It’s still our belief that if landowners were required to make a full planning application this would help to address the almost unrestricted spread of new tracks, improve construction standards and also give certainty to landowners over what is required from them.
It would also help to uphold the public interest in the way land is managed, by enabling individuals and organisations to respond to planning applications.
While awaiting further action by the Scottish Government, we continue to monitor local authority planning pages to keep ensure we are aware of any new or upgraded track developments.
We used the passing of the Planning (Scotland) Act 2019 to raise the issue of hilltracks with Scottish Ministers. Despite the best efforts of Andy Wightman MSP, we were not successful in getting an amendment included in the Act to remove permitted development rights from tracks. However, the Planning Minister did commit to holding a further consultation on the issue as part of a major review of permitted development rights.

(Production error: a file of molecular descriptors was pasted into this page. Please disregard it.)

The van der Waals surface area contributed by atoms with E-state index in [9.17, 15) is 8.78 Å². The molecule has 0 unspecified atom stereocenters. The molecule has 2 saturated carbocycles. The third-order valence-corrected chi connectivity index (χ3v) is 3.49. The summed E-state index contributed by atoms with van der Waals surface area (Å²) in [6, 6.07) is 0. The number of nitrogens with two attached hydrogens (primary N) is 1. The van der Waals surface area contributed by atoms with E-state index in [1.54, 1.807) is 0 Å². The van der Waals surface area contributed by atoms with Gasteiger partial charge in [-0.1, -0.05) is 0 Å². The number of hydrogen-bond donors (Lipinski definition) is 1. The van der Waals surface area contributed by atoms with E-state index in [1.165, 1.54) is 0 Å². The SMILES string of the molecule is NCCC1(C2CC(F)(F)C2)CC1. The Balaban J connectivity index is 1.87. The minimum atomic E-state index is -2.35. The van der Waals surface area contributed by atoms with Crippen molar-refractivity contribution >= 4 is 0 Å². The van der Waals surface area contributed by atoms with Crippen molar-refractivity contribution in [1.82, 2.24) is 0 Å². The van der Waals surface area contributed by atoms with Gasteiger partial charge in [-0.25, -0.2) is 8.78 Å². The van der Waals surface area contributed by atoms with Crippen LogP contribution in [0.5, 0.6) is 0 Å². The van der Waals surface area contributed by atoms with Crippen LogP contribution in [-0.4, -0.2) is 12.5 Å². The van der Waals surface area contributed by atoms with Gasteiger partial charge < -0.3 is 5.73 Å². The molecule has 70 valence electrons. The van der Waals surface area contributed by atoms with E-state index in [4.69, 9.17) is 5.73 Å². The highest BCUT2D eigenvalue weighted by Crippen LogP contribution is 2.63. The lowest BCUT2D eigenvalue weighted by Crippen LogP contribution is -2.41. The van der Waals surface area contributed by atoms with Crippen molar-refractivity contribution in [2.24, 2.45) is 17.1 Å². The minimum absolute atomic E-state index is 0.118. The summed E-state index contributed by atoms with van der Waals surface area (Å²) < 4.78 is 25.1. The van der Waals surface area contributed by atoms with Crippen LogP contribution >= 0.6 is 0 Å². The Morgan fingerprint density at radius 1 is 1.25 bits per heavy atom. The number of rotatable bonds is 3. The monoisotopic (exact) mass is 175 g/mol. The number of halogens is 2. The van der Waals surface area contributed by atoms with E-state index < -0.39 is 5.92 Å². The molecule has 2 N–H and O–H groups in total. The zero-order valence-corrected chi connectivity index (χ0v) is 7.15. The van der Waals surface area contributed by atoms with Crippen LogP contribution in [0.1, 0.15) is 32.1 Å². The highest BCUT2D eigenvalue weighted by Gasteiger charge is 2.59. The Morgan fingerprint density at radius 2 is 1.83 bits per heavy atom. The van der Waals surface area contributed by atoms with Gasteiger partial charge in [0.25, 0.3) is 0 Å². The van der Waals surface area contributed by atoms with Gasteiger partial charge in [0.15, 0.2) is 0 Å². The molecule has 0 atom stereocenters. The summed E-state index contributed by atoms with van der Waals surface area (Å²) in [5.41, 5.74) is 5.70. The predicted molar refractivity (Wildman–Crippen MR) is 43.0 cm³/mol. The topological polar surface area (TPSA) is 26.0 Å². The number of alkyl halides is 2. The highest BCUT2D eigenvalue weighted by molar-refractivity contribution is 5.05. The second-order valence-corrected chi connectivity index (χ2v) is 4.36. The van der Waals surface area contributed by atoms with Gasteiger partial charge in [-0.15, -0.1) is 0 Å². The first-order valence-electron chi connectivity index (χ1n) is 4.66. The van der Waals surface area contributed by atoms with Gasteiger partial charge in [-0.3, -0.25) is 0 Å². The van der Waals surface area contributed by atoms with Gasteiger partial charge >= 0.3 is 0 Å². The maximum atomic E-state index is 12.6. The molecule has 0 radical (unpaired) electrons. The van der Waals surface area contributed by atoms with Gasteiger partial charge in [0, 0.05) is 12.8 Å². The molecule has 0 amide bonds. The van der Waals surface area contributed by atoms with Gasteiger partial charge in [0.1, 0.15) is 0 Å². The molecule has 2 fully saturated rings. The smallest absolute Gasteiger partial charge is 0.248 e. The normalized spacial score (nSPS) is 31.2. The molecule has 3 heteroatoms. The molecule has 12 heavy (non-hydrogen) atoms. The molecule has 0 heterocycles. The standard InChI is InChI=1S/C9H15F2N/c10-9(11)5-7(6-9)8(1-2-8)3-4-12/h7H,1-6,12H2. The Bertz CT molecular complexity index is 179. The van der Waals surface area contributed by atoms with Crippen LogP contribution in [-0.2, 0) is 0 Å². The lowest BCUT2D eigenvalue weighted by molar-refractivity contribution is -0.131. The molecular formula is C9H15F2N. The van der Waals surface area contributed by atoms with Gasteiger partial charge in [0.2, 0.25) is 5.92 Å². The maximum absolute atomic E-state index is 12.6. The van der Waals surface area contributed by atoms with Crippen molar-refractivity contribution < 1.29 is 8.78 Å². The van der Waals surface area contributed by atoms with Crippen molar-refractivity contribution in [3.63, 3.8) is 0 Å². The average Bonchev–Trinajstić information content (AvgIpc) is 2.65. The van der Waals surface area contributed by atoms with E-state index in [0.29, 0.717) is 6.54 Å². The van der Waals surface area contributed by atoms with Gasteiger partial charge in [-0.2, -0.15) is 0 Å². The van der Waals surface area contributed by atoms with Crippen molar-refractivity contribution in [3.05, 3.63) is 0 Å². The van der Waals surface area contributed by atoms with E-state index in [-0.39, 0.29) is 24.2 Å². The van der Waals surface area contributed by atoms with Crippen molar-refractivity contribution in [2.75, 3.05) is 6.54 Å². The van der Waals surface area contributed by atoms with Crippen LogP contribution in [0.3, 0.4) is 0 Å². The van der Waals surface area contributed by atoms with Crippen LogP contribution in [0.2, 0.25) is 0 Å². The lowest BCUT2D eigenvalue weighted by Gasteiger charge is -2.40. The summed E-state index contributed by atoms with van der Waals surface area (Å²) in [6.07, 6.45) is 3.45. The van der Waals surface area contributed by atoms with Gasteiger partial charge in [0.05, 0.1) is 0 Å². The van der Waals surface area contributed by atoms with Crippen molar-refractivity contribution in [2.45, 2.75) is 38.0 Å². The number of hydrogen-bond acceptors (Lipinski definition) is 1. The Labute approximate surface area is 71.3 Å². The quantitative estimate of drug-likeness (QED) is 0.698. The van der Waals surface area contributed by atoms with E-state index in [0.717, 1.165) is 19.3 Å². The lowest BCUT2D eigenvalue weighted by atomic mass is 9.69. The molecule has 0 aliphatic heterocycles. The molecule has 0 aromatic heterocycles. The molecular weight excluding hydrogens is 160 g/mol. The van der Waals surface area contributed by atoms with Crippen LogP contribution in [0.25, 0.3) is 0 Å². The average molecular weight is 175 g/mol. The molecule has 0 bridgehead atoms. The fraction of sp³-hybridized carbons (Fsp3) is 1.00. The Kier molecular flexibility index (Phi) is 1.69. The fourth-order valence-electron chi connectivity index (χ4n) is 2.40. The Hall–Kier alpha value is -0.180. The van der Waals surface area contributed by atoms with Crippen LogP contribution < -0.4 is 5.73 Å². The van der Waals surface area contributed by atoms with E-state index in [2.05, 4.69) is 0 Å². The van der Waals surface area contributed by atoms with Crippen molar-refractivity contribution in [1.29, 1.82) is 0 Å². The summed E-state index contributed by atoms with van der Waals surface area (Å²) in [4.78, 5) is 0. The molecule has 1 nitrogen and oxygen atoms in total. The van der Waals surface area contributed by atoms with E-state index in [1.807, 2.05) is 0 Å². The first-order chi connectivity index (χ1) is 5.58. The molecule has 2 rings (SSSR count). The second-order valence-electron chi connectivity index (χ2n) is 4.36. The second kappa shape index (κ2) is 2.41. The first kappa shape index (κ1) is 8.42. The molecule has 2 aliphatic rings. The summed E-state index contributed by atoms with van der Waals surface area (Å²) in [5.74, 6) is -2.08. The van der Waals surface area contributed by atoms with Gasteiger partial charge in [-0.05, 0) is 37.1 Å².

This was due to be published in March 2020 but has been delayed for a year because of the Coronavirus crisis.
Background to the issue
The campaign grew from the growing concerns felt by environmental and recreation organisations in Scotland since the 1970s over the proliferation of new tracks in fragile upland locations built under permitted development rights.
Many of these had been badly constructed and were responsible for poor drainage, peat damage, biodiversity loss and adverse landscape impacts including scarring obvious from many miles distant.
Without the need for a planning application there was no democratic scrutiny of the need for the track or its construction standards and yet we were aware that many landowners were abusing this privilege and the primary purpose for many of these tracks was in fact for shooting and stalking activities.
As a result of the efforts of the Scottish Environment LINK Hilltracks campaign and our Track Changes report, landowners must now give prior notification to planning authorities of any new or improved tracks built in Scotland.